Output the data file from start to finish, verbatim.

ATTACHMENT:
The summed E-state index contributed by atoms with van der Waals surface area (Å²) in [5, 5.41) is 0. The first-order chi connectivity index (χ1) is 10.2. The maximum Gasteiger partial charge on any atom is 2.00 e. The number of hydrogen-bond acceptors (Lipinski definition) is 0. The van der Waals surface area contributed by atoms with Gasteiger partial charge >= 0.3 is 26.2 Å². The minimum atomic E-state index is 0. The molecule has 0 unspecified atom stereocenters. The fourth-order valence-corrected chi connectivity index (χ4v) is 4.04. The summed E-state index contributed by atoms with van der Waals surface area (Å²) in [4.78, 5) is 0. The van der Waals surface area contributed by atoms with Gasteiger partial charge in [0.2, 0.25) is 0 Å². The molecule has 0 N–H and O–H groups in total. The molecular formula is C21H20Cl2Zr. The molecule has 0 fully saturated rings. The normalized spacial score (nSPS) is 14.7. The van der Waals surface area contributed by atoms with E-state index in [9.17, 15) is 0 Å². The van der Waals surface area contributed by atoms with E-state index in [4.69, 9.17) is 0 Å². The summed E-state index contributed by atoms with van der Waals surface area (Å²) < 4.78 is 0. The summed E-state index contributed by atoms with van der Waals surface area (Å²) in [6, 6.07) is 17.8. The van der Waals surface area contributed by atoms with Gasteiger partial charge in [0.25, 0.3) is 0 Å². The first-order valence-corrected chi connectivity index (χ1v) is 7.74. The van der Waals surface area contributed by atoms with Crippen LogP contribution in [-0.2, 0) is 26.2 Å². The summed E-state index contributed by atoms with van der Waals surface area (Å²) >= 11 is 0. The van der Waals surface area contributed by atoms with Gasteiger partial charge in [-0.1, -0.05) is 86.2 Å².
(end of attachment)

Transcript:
The summed E-state index contributed by atoms with van der Waals surface area (Å²) in [5, 5.41) is 0. The first-order chi connectivity index (χ1) is 10.2. The maximum Gasteiger partial charge on any atom is 2.00 e. The number of hydrogen-bond acceptors (Lipinski definition) is 0. The van der Waals surface area contributed by atoms with Gasteiger partial charge >= 0.3 is 26.2 Å². The minimum atomic E-state index is 0. The molecule has 0 unspecified atom stereocenters. The fourth-order valence-corrected chi connectivity index (χ4v) is 4.04. The summed E-state index contributed by atoms with van der Waals surface area (Å²) in [4.78, 5) is 0. The van der Waals surface area contributed by atoms with Gasteiger partial charge in [0.2, 0.25) is 0 Å². The molecule has 0 N–H and O–H groups in total. The molecular formula is C21H20Cl2Zr. The molecule has 0 fully saturated rings. The normalized spacial score (nSPS) is 14.7. The van der Waals surface area contributed by atoms with E-state index in [9.17, 15) is 0 Å². The van der Waals surface area contributed by atoms with E-state index in [4.69, 9.17) is 0 Å². The summed E-state index contributed by atoms with van der Waals surface area (Å²) < 4.78 is 0. The summed E-state index contributed by atoms with van der Waals surface area (Å²) in [6, 6.07) is 17.8. The van der Waals surface area contributed by atoms with Gasteiger partial charge in [0.25, 0.3) is 0 Å². The first-order valence-corrected chi connectivity index (χ1v) is 7.74. The van der Waals surface area contributed by atoms with Crippen LogP contribution in [-0.2, 0) is 26.2 Å². The summed E-state index contributed by atoms with van der Waals surface area (Å²) >= 11 is 0. The van der Waals surface area contributed by atoms with Gasteiger partial charge in [-0.1, -0.05) is 86.2 Å².